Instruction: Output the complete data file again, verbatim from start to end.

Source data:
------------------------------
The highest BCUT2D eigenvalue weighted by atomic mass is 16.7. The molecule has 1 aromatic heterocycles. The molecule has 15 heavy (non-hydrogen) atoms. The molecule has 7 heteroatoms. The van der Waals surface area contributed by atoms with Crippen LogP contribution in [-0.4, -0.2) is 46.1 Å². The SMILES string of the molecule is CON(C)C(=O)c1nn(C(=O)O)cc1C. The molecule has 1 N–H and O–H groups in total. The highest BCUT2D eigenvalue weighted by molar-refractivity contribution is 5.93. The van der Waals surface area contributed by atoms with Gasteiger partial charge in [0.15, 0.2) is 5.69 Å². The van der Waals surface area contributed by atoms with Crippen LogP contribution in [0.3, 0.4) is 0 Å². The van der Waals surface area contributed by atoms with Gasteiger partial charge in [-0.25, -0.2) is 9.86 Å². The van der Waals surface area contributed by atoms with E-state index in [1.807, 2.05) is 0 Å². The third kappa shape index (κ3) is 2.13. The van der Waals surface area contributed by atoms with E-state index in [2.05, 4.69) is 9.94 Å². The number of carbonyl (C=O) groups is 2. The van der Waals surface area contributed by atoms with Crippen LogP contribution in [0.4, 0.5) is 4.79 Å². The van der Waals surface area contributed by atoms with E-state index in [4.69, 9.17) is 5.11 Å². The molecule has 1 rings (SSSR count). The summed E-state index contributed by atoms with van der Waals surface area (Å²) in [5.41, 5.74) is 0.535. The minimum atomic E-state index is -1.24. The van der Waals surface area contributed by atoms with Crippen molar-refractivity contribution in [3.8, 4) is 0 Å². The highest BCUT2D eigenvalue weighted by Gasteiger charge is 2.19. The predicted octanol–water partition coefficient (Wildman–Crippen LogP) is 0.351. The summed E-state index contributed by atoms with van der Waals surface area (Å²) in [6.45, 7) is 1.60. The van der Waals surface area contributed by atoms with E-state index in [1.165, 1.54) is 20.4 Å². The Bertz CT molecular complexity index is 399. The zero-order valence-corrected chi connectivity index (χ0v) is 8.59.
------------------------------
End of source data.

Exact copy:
The highest BCUT2D eigenvalue weighted by atomic mass is 16.7. The molecule has 1 aromatic heterocycles. The molecule has 15 heavy (non-hydrogen) atoms. The molecule has 7 heteroatoms. The van der Waals surface area contributed by atoms with Crippen LogP contribution in [-0.4, -0.2) is 46.1 Å². The SMILES string of the molecule is CON(C)C(=O)c1nn(C(=O)O)cc1C. The molecule has 1 N–H and O–H groups in total. The highest BCUT2D eigenvalue weighted by molar-refractivity contribution is 5.93. The van der Waals surface area contributed by atoms with Gasteiger partial charge in [0.15, 0.2) is 5.69 Å². The van der Waals surface area contributed by atoms with Crippen LogP contribution in [0.3, 0.4) is 0 Å². The van der Waals surface area contributed by atoms with Gasteiger partial charge in [-0.25, -0.2) is 9.86 Å². The van der Waals surface area contributed by atoms with E-state index in [1.807, 2.05) is 0 Å². The third kappa shape index (κ3) is 2.13. The van der Waals surface area contributed by atoms with E-state index in [2.05, 4.69) is 9.94 Å². The number of carbonyl (C=O) groups is 2. The van der Waals surface area contributed by atoms with Crippen LogP contribution in [0.4, 0.5) is 4.79 Å². The van der Waals surface area contributed by atoms with E-state index in [4.69, 9.17) is 5.11 Å². The molecule has 1 rings (SSSR count). The summed E-state index contributed by atoms with van der Waals surface area (Å²) in [5.41, 5.74) is 0.535. The minimum atomic E-state index is -1.24. The van der Waals surface area contributed by atoms with Crippen molar-refractivity contribution in [3.8, 4) is 0 Å². The highest BCUT2D eigenvalue weighted by Gasteiger charge is 2.19. The predicted octanol–water partition coefficient (Wildman–Crippen LogP) is 0.351. The summed E-state index contributed by atoms with van der Waals surface area (Å²) in [6.45, 7) is 1.60. The van der Waals surface area contributed by atoms with E-state index in [1.165, 1.54) is 20.4 Å². The Bertz CT molecular complexity index is 399. The zero-order valence-corrected chi connectivity index (χ0v) is 8.59.